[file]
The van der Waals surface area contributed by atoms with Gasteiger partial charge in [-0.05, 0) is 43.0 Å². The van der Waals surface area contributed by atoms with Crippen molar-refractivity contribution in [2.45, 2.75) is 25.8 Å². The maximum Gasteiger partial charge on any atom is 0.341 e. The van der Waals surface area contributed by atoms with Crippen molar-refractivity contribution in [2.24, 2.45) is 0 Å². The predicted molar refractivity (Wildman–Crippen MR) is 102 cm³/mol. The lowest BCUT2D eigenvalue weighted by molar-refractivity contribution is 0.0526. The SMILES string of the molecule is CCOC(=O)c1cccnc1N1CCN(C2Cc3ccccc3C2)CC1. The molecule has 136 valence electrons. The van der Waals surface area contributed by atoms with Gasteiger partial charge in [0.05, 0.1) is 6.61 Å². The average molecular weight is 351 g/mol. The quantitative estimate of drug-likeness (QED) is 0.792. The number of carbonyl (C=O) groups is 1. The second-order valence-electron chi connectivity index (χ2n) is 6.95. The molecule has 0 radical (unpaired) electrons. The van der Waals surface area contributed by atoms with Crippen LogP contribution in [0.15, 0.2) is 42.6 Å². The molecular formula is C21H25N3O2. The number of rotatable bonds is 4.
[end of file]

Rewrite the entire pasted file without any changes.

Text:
The van der Waals surface area contributed by atoms with Gasteiger partial charge in [-0.05, 0) is 43.0 Å². The van der Waals surface area contributed by atoms with Crippen molar-refractivity contribution in [2.45, 2.75) is 25.8 Å². The maximum Gasteiger partial charge on any atom is 0.341 e. The van der Waals surface area contributed by atoms with Crippen molar-refractivity contribution in [2.24, 2.45) is 0 Å². The predicted molar refractivity (Wildman–Crippen MR) is 102 cm³/mol. The lowest BCUT2D eigenvalue weighted by molar-refractivity contribution is 0.0526. The SMILES string of the molecule is CCOC(=O)c1cccnc1N1CCN(C2Cc3ccccc3C2)CC1. The molecule has 136 valence electrons. The van der Waals surface area contributed by atoms with Gasteiger partial charge in [0.05, 0.1) is 6.61 Å². The average molecular weight is 351 g/mol. The quantitative estimate of drug-likeness (QED) is 0.792. The number of carbonyl (C=O) groups is 1. The second-order valence-electron chi connectivity index (χ2n) is 6.95. The molecule has 0 radical (unpaired) electrons. The van der Waals surface area contributed by atoms with Crippen LogP contribution in [0.15, 0.2) is 42.6 Å². The molecular formula is C21H25N3O2. The number of rotatable bonds is 4.